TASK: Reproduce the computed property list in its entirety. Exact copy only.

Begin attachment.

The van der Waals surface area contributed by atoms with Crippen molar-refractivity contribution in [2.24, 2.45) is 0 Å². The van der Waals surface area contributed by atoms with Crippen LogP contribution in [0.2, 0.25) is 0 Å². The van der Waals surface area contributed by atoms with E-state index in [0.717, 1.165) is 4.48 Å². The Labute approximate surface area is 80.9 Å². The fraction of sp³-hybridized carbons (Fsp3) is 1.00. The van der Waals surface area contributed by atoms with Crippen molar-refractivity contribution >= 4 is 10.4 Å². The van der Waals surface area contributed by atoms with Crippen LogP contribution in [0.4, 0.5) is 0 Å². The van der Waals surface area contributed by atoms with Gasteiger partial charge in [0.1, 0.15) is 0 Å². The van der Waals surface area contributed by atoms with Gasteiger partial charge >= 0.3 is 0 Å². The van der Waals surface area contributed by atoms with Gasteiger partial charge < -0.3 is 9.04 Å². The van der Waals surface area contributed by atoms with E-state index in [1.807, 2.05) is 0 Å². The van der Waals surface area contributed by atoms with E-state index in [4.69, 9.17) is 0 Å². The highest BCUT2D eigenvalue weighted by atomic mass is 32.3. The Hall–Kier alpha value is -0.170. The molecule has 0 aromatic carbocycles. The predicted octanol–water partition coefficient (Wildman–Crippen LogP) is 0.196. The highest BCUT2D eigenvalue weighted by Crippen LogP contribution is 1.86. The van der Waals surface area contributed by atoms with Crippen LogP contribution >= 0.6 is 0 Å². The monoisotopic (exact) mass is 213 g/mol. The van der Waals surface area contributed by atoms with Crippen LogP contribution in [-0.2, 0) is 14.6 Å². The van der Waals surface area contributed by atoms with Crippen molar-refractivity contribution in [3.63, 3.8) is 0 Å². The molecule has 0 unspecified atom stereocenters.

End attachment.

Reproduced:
The van der Waals surface area contributed by atoms with Crippen molar-refractivity contribution in [2.24, 2.45) is 0 Å². The van der Waals surface area contributed by atoms with Crippen LogP contribution in [0.2, 0.25) is 0 Å². The van der Waals surface area contributed by atoms with E-state index in [0.717, 1.165) is 4.48 Å². The Labute approximate surface area is 80.9 Å². The fraction of sp³-hybridized carbons (Fsp3) is 1.00. The van der Waals surface area contributed by atoms with Crippen molar-refractivity contribution >= 4 is 10.4 Å². The van der Waals surface area contributed by atoms with Crippen LogP contribution in [0.4, 0.5) is 0 Å². The van der Waals surface area contributed by atoms with Gasteiger partial charge in [0.1, 0.15) is 0 Å². The van der Waals surface area contributed by atoms with Gasteiger partial charge >= 0.3 is 0 Å². The van der Waals surface area contributed by atoms with Gasteiger partial charge < -0.3 is 9.04 Å². The van der Waals surface area contributed by atoms with E-state index in [1.807, 2.05) is 0 Å². The van der Waals surface area contributed by atoms with E-state index in [4.69, 9.17) is 0 Å². The highest BCUT2D eigenvalue weighted by atomic mass is 32.3. The Hall–Kier alpha value is -0.170. The molecule has 0 aromatic carbocycles. The predicted octanol–water partition coefficient (Wildman–Crippen LogP) is 0.196. The highest BCUT2D eigenvalue weighted by Crippen LogP contribution is 1.86. The van der Waals surface area contributed by atoms with Crippen LogP contribution >= 0.6 is 0 Å². The monoisotopic (exact) mass is 213 g/mol. The van der Waals surface area contributed by atoms with Crippen LogP contribution in [-0.2, 0) is 14.6 Å². The van der Waals surface area contributed by atoms with Crippen molar-refractivity contribution in [3.63, 3.8) is 0 Å². The molecule has 0 unspecified atom stereocenters.